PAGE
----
Validation of Jason-2 coastal retrackers using high frequency radar surface currents on the US west coast

Carolyn Roesler (University of Colorado at Boulder, United States)


William Emery (University of Colorado at Boulder, United States); Robert Leben (University of Colorado at Boulder, United States)

Event: 2014 Ocean Surface Topography Science Team Meeting

Session: Instrument Processing: Measurement and retracking (SAR and LRM)

Presentation type: Type Poster

The High Frequency Radar (HFR) network on the US West coast spans the entire California region. The California Current system is a dynamic region with a rich eddy field and makes it a perfect laboratory to analyze the relationship between the altimeter and HFR measurements. In about 40% of the cases the estimated geostrophic current anomalies derived from HFR coastal surface currents match the ones estimated from 1-Hz along track altimetry. Although, the exact conditions required for the fit are not completely understood, it depends strongly on the wind history.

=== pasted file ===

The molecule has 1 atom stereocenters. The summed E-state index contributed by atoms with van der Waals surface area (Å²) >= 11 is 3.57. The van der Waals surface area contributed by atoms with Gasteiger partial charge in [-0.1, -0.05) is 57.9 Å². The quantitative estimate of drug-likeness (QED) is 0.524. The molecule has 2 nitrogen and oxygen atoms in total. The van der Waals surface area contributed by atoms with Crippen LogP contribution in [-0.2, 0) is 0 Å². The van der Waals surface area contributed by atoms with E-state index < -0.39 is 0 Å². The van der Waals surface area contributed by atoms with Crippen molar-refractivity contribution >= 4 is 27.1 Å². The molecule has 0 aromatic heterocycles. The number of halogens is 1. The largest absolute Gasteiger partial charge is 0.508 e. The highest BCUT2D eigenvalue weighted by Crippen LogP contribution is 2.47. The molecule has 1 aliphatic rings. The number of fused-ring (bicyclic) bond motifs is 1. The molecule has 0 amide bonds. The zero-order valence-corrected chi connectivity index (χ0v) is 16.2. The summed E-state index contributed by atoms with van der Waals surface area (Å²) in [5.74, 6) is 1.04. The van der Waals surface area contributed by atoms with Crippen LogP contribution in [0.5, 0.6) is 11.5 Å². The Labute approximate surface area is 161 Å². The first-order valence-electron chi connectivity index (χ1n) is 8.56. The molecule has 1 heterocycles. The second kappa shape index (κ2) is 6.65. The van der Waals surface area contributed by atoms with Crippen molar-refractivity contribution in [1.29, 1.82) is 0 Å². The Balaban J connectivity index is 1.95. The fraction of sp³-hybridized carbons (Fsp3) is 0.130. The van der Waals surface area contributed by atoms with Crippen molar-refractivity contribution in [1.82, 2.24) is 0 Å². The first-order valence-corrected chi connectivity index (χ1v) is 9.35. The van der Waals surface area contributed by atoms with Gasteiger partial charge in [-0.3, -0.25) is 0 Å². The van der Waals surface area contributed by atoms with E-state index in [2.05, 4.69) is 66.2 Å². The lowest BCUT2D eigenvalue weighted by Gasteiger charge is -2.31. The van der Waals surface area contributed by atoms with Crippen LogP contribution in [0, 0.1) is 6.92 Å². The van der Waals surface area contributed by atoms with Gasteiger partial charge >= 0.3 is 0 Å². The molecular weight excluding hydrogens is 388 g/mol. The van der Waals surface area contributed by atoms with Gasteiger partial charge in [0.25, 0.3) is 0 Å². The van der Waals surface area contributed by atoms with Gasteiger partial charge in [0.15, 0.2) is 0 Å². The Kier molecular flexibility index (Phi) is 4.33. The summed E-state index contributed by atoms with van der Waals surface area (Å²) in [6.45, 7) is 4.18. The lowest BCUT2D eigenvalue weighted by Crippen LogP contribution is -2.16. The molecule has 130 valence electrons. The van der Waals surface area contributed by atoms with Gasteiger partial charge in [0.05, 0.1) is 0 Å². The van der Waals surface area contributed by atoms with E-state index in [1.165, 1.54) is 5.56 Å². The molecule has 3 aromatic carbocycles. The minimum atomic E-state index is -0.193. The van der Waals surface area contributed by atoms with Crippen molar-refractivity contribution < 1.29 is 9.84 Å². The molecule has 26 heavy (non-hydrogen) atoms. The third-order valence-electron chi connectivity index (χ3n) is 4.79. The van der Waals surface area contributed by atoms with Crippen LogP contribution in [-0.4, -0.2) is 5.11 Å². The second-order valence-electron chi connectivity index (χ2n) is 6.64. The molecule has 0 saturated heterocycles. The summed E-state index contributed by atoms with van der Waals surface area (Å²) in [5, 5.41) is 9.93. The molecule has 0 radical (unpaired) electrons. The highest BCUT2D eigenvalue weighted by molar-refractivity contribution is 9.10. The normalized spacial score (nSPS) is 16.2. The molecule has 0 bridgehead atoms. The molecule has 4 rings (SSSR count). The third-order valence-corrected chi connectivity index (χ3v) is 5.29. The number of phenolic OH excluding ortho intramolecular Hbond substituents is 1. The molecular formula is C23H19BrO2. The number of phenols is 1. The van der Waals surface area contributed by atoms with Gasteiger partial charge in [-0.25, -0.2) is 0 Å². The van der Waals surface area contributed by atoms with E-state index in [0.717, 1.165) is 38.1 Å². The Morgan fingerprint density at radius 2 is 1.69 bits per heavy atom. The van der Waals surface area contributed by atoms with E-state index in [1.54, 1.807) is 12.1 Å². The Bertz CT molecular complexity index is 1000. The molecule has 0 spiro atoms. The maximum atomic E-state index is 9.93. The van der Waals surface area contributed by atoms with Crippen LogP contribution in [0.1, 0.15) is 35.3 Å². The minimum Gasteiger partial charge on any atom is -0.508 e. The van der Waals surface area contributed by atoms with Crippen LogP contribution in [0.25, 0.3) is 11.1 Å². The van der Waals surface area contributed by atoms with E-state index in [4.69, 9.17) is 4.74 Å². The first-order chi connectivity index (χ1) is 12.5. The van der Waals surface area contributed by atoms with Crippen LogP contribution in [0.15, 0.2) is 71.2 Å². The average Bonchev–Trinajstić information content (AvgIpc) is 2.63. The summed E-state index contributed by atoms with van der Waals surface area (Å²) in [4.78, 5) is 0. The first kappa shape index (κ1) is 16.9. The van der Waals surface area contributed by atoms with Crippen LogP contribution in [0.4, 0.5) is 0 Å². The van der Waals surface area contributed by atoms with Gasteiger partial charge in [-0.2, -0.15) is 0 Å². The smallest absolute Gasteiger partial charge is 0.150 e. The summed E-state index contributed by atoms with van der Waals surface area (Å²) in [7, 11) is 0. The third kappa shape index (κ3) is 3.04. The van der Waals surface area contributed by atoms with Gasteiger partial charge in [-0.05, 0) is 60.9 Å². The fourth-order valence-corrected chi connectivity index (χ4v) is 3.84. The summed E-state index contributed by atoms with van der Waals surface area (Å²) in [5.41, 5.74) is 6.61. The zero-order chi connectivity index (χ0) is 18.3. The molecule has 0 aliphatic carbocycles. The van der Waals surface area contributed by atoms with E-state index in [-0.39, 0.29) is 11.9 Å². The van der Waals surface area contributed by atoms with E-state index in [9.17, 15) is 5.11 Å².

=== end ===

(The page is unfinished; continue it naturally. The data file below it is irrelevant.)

The new application concerns the validation of the retracking techniques along an altimeter track, instead of sparse point validation measurements from tide gauges or current meters, and provides continuity between the open ocean and coastal altimeter Sea Surface Height (SSH) retrievals. The inferred geostrophic HFR field can be used as a validation reference, as long as there are sufficient collocated SSH valid measurements on the altimeter track, so that the quality of the HFR geostrophic data can be estimated.

The California Bight provides some Jason-2 tracks where the altimeter passes between or over islands located 40 km offshore. These are very promising locations to further develop this methodology, test several dedicated coastal retrackers and validate them by referencing to the HFR geostrophic field. Also once the conditions for a consistency between the HFR and altimeter data are established, the two dimensional surface current map generated by the HFR would be invaluable for the validation of the future Surface Water and Ocean Topography (SWOT) mission.

Carolyn Roesler
University of Colorado at Boulder
United States